So, this one’s for you, Hofbrauhaus. Thanks for the smiles and memories. 


“Let Me Tell You Where I’ve Been” – Hofbrauhaus

Our flight to Europe was a mess, delayed time and again

We were a day and a half behind when we finally reached Berlin

The weather was hot, the city crowded, we felt lost and tired

We only managed a few hours before we got in the car and retired

But we couldn’t sleep, oh no, a long drive still lay ahead

To stay on schedule we couldn’t rest, no time for a soft, clean bed

We had to drive all the way to Munich, six or seven hours at least

And we had to quickly learn the Autobahn, that speedy highway beast

We didn’t reach Munich until very late, even dinner hour had passed

And we couldn’t much stand our tiny room, our sanity wouldn’t last

So we walked out onto the Munich streets, crowded despite the dark

We needed a place to sit for a spell, to try and recapture the spark

That’s when we found the Hofbrauhaus, warm and inviting inside

Wooden tables, music, and big beer steins, everyone smiling so wide

It felt a bit loud for my usual taste, but for food, it seemed like the best

Besides, I needed a chance to put my shaky German to the test

The Waiter frowned, looking quite tired, no English, from what I could tell

But I smiled and said “Ich Spreche Deutch,” (although certainly not very well!)

The man smiled wide, gave me a wink and a friendly clap on the back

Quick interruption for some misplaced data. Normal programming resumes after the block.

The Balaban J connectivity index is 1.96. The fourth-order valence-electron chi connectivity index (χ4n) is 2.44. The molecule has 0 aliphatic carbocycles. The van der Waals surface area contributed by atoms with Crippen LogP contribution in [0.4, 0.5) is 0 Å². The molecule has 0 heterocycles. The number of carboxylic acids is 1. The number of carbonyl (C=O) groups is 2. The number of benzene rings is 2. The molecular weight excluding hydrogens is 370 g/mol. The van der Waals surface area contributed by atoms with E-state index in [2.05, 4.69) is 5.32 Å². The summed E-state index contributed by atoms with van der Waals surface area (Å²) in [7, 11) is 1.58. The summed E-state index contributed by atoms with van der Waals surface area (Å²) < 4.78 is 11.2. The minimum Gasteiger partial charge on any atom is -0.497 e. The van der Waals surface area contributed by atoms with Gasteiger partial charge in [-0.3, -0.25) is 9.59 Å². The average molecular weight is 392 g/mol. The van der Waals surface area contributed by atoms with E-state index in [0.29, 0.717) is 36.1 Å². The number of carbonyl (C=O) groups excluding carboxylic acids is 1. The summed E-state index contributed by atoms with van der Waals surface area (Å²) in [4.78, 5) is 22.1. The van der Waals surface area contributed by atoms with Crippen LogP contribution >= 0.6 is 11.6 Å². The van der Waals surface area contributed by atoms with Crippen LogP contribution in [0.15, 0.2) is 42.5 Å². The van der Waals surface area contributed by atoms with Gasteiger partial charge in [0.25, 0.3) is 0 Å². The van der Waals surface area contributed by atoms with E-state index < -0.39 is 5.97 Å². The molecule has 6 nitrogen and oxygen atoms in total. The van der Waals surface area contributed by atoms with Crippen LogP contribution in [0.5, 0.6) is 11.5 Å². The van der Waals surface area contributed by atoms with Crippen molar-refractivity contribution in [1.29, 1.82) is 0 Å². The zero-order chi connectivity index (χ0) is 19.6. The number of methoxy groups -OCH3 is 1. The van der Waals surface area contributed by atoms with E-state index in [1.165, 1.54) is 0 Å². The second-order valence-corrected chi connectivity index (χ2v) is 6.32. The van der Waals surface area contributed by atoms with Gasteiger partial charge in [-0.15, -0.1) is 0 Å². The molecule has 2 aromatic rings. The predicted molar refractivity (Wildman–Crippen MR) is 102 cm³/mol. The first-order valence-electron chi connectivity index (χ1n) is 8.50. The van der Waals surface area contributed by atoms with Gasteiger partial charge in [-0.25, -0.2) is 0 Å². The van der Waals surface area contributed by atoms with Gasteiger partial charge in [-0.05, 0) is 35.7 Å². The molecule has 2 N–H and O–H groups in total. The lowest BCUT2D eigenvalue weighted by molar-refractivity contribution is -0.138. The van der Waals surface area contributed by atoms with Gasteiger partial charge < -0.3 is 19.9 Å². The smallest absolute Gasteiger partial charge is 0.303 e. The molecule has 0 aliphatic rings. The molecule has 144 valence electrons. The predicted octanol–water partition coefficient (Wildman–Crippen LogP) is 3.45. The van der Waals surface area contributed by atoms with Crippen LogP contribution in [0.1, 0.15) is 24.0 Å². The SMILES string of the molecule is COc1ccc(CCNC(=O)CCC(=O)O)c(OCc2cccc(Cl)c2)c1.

He handed me a menu, helped us sit down, and our hearts opened up just a crack

I ordered a beer for my husband and me, and a pretzel the size of my head

It had been a long few days, I thought it would put me to bed

But then the Waiter struck up the band, and music filled the air

He also sent over a free platter of meat, and some samples of German fare

It finally hit me, sitting there, that despite the rough start to our trip

A dream was coming true before my eyes, with every little beer sip

A smile stretched across my face, my exhaustion broke all apart

The music, the people, the smiles, the food, it all went straight to my heart

There at Munich’s Hofbrauhaus, the adventure in me came awake

I felt at home in a faraway land, my nerves finally got a big break

When I think of the lively place today, I still manage to smile

With just a beer, some music, and a pretzel, they made me feel better by a mile   


These photos provided by my husband Joel Henry. For more photos from our trip to Europe, click here.

To plan your own visit to Munich’s historic Hofbrauhaus, click here


Both my husband and I were heartbroken and sick beyond belief to witness what unfolded at the US Capitol Building in Washington, D.C. last week. While it’s hard to find much of a silver lining right now, we hope and pray that these unprecedented events, at the very least, provide a stark wake-up call for some badly needed unity among the people of this country. Because it will take all of us working together to end injustice, inequality, and violence, along with the other dizzying struggles before us, like a pandemic that isn’t slowing down in the slightest. As gut-wrenching as it was to witness, we know and believe that love is so much more powerful than hate. And that will prevail in the end.


It’s a tale as old as time – or at least as old as the Great War. In 1914, on a frigid Christmas Eve in the middle of trench-scarred Western Europe, two warring armies took a time-out from lobbing shells and bullets at one another to light Christmas trees and sing carols together. A few of them exchanged gifts and photographs. Some soccer games with less deadly consequences than battles broke out. All in the middle of a battlefield littered with corpses, barbed wire, and shell craters.